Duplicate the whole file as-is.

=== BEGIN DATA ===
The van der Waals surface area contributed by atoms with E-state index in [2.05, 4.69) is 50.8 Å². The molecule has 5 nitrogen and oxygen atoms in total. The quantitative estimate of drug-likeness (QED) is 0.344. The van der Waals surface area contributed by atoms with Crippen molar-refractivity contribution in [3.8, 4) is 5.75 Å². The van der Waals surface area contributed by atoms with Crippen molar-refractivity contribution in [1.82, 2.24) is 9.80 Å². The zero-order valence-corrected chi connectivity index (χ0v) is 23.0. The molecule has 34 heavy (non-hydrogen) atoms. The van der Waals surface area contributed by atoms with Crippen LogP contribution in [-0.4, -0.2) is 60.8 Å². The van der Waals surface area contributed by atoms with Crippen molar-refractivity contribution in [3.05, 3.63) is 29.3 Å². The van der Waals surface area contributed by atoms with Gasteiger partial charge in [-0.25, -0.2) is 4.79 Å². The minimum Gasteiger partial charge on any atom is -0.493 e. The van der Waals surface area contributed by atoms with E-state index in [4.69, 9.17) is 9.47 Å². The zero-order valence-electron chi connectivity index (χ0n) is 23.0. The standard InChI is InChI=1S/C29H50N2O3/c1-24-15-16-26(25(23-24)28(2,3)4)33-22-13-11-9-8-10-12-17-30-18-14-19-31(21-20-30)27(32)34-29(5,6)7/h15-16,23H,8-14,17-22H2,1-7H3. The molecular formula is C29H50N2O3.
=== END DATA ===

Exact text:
The van der Waals surface area contributed by atoms with E-state index in [2.05, 4.69) is 50.8 Å². The molecule has 5 nitrogen and oxygen atoms in total. The quantitative estimate of drug-likeness (QED) is 0.344. The van der Waals surface area contributed by atoms with Crippen molar-refractivity contribution in [3.8, 4) is 5.75 Å². The van der Waals surface area contributed by atoms with Crippen molar-refractivity contribution in [1.82, 2.24) is 9.80 Å². The zero-order valence-corrected chi connectivity index (χ0v) is 23.0. The molecule has 34 heavy (non-hydrogen) atoms. The van der Waals surface area contributed by atoms with Crippen LogP contribution in [-0.4, -0.2) is 60.8 Å². The van der Waals surface area contributed by atoms with Crippen molar-refractivity contribution in [3.05, 3.63) is 29.3 Å². The van der Waals surface area contributed by atoms with Gasteiger partial charge in [-0.25, -0.2) is 4.79 Å². The minimum Gasteiger partial charge on any atom is -0.493 e. The van der Waals surface area contributed by atoms with E-state index in [4.69, 9.17) is 9.47 Å². The zero-order valence-electron chi connectivity index (χ0n) is 23.0. The standard InChI is InChI=1S/C29H50N2O3/c1-24-15-16-26(25(23-24)28(2,3)4)33-22-13-11-9-8-10-12-17-30-18-14-19-31(21-20-30)27(32)34-29(5,6)7/h15-16,23H,8-14,17-22H2,1-7H3. The molecular formula is C29H50N2O3.